Friday, June 22, 2018
By Igor Webb
Dos Madres Press
Loveland, Ohio, 2018
Review by Tom Miller
This is not a book about a cat. It is an autobiography…sort of. It is also something of a travelogue-- a rumination through literary minds that the author either knew or was attracted to. It is not a chronological journey so the reader has to relax and go along for the ride as Webb tells of his Jewish family’s displacement in 1943 from the village of Malacky (pronounced Malaski) in Slovakia after his grandparents were taken by the Nazis and their sojourn via Ecuador to New York City. He tells of his youth in the Inwood neighborhood where his mother insisted that he pass as a Christian. Being accommodating he became immersed in the Catholic Church somewhat to her chagrin. Webb went on to study at Stanford and do graduate work in London and at some point thereafter became friends with Phillip Roth.
The book is also something of a personal journey in which Webb visits Malacky as if he is trying to gather something of his roots. He describes interesting adventures while there --with references to various village characters from his youth, his family and the surroundings. These stories are told by Reza, his mother’s sister or cousin or someone ,who is perhaps the most interesting character in the book, but as the reader will discover in a footnote on the very last page also is fictional.
Along the way the reader will bump into not only Phillip Roth but Jorge Gorges, Virginia Woolf, Tomas Wolfe, Victor Hugo, W.G. Sebald, Danilo Kis, Milan Kundera, and Ivan Klima either in a personal way or through Webb’s ruminations on their works or their personalities. And of course the reader will be exposed to Christopher Smart and his works. Smart was a perhaps brilliant poet in England in the mid 1700s who had the misfortune to be odd and frequently in debt. Both of these conditions resulted in his imprisonment several times during which he produced widely acclaimed works such as A Song To David and Jubilate Agno as well as anthologies to his cat Jeoffry. (This seems to be the only rationale for the title of the book.)
Webb reflects on various passages from these authors as a memorial or perhaps in a philosophical discourse, and hones in particularly on Smart.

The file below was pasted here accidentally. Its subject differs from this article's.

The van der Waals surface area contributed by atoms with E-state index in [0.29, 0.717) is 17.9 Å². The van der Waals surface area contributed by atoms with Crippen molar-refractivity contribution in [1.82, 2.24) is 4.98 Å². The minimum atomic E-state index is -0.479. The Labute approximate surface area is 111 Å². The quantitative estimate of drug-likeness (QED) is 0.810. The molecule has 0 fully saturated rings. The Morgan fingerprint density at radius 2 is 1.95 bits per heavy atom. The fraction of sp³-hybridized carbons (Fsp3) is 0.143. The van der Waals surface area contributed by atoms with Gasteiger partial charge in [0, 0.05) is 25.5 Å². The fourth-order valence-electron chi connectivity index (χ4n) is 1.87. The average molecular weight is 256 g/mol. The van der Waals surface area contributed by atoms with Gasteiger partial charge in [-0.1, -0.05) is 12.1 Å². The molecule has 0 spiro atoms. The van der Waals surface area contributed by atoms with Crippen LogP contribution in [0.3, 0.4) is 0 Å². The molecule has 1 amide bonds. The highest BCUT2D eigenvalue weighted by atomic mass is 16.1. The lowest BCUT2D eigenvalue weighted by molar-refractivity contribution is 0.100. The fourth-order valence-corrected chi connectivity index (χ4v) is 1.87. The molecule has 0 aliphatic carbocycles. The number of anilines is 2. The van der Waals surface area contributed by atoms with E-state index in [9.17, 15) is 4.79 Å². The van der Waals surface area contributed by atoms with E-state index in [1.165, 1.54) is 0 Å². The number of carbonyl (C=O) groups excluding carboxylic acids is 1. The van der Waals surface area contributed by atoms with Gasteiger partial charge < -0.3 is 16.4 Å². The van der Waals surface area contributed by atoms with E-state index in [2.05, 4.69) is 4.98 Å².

Reading this book is an interesting but perhaps tiring endeavor as Webb jumps forward and backward as thoughts and recollections seemingly strike him. Along the way he just jumps into whatever writer’s work seems applicable to those thoughts, and those may lead to tangents and then back, or perhaps not. At any rate do not try to anticipate where this book is going. It will get to the end simply because it is time to end and not for any other reason.
Wyn Cooper has published five books of poems, most recently Mars Poetica. His work has appeared in Poetry, Ploughshares, Slate, and more than 100 other magazines, as well as in 25 anthologies of contemporary poetry. His poems have been turned into songs by Sheryl Crow, David Broza, and Madison Smartt Bell. He has taught at Bennington College, Marlboro College, the University of Utah, and at The Frost Place, and has given readings throughout the United States as well as in Europe and South America. He is a former editor of Quarterly West, and the recipient of a fellowship from the Ucross Foundation. He worked for two years at the Harriet Monroe Poetry Institute, a think tank run by the Poetry Foundation, and now lives in Somerville, Massachusetts, where he works as a freelance editor.
A bass drum’s beat
wakes her in the night.
She goes to the window,
looks out and sees nothing,
but the pounding continues.
She hears her heart
above the noise of fans,
crickets, the refrigerator
that keeps her wine cold
as the night she met him.
He didn’t look like a drummer
or act like one, no hands
beating time on the table
in the tiny dark bar
he took her to twice.
Time waits for no one,
he said, and she thought
Stones but didn’t say it,
just played it straight
as he sang her praises.
He never called back,
just sent a postcard
that said Still drumming.
Tuesday, June 19, 2018
|Poet Dorinda Hale|
Interview with Somerville Poet Dorinda Hale: Author of 'Disorientation and the Weather'
with Doug Holder
Poet Dorinda Hale arrived at my table at the Bloc 11 Cafe with a frosted pastry of some kind and a rich, roasted coffee. Hale, who has lived in Somerville since 1974-- was here to talk about her first book of poetry released by the Finishing Line Press, “Disorientation and the Weather.”
Hale is originally from a small town in Vermont—and when she moved to Somerville back in the day—she found a neighborhood that was peaceful and quiet much like her seminal grounds in Vermont. Hale told me, “ Somerville is a good place to be. It is a community I feel very comfortable with.” In terms of gentrification of the city she told me, “ It's great to see all the new babies around town. Gentrification has been responsible for increasing the value of my home. However, it saddens me how everything is so expensive now. I hope the new influx of people will have the same emotional commitment to the community that I experienced decades ago.”
Like many poets Hale has worked a number of different gigs over the years. In the course of her varied career, she has worked as a manager of a commercial translation project for Kodak, she had a stint at a junior college, and worked as a freelance editor. She wound up working steadily in the high tech sector until she was laid off.